Consumer apps raised the bar for enterprise app design, panel says

Consumer apps raised the bar for enterprise app design, panel says

Summary: The cost of an "ugly" enterprise app isn't cheap, and it can make or break a new business. Learn how to avoid this pitfall.

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SAN FRANCISCO -- The unfortunate stereotype for enterprise apps is that they're ugly, but that just doesn't cut it as the industry moves into the cloud. In fact, even if the app works well, if it doesn't look good, it could cost a company big time in the end.

One reason for that is that most Internet users are just accustomed to better user interfaces and experiences delivered by consumer apps. So the belief then is that they shouldn't have to expect anything less on enterprise apps.

However, for enterprise leaders and developers that find themselves lost when it comes to designing an attractive business app that still gets the job done, there is hope. 

A collective of tech industry leaders gathered for a panel discussion at MobileBeat 2012 on Tuesday afternoon, offering some direct advice on how to avoid building an "ugly" enterprise app.

Put most simply, at the core level, if it doesn't make you excited then it's not a good design, according to Ketan Anjaria, founder of the digital business card startup CardFlick.

Jaan Orvet, creative head at digital design agency Nansen, concurred and added further that a good enterprise app should be something you want to come back to and be "driven more by that than just the need to use it. 

Anjaria tacked another pointed tip: don't be cheap.

"A lot of people don't spend money on design," he said. "You have to involve a designer from the beginning."

Of course, that's a lot easier said than done -- especially for startups without big budgets or a lot of funding yet. The only way to drive up that funding base might be to prove how worthy an app really is.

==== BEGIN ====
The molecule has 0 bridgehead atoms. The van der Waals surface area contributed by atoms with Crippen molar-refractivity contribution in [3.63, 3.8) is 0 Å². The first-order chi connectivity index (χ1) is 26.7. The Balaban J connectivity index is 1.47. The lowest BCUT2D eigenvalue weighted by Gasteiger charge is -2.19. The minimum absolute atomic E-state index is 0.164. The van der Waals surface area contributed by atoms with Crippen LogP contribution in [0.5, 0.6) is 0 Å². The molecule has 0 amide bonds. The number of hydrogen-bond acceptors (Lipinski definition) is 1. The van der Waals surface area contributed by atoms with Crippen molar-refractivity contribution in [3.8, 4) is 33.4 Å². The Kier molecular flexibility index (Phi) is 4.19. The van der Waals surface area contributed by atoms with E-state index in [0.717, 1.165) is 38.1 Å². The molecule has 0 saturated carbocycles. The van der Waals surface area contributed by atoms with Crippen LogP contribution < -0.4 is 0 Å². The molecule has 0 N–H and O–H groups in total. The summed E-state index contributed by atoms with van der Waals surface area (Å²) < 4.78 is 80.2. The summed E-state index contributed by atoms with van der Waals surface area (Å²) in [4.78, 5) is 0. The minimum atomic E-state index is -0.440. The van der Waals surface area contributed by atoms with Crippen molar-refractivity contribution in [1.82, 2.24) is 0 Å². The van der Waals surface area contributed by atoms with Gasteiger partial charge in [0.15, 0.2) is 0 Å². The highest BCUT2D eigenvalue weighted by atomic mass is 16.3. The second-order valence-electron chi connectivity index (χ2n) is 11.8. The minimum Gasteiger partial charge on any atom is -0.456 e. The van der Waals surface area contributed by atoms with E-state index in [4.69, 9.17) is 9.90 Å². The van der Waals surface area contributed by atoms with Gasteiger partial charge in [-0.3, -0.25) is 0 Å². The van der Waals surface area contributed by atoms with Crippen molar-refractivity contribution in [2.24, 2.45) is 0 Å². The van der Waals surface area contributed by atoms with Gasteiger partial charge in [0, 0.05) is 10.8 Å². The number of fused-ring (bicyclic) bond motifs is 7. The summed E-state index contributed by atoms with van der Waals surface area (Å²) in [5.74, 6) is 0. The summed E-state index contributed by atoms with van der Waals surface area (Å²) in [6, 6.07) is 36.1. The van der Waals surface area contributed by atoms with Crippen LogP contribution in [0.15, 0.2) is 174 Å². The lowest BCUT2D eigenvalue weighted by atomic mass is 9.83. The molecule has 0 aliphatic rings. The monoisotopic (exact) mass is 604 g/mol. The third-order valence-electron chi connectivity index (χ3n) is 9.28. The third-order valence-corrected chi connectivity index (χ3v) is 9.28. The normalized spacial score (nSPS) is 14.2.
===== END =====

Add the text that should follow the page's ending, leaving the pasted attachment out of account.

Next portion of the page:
Sequoia Capital partner Tim Lee remarked that you could actually precisely measure how engaged and delighted users are by the app experience by looking at metrics about daily active users.

Lee also commented that his venture capital firm often receives visits from a lot of CIOs interested in learning as much as they can about the latest trends in order to jump on them before its too late.

"The more forward-thinking CIOs realize that without them doing anything," Lee explained about trends such as BYOD (bring-your-own device) and installing apps such as Dropbox and Evernote without going through IT or the CIO's office first.

For business that really might not know where to start, Lee said that there are "a lot of reference points in the consumer world," advising enterprises to check up on app stores and see what types of user experiences that startups are coming up with.

At the same time, enterprises need to consider two trends that an app would play into: mobile and cloud.

Zendesk CEO Mikkel Svane asserted that it doesn't make sense not to move stuff to the cloud anymore. Beyond that, Svane added that you need to think about the APIs first and build applications upon those. 

Svane even posited that it would be easier to go mobile and build upon different types of interfaces.

However, Lee warned that designing and thinking for 3- to 4-inch screens involves an entirely different mindset.  A company like Evernote is focused on making their product work well on any device, Lee explained, especially on a mobile device with a touch display.

Anjaria quipped, "Web design is like a poem. Mobile design is like a haiku." The point is for mobile design is that you don't have as much of the user's attention, making the process of attracting and retaining users all the more difficult.

"The paradigms have shifted and now its a non-focused experience," Anjaria said. "You have a few seconds to help them get their tasks done."

Topics: Enterprise 2.0, Apps, Enterprise Software, Social Enterprise

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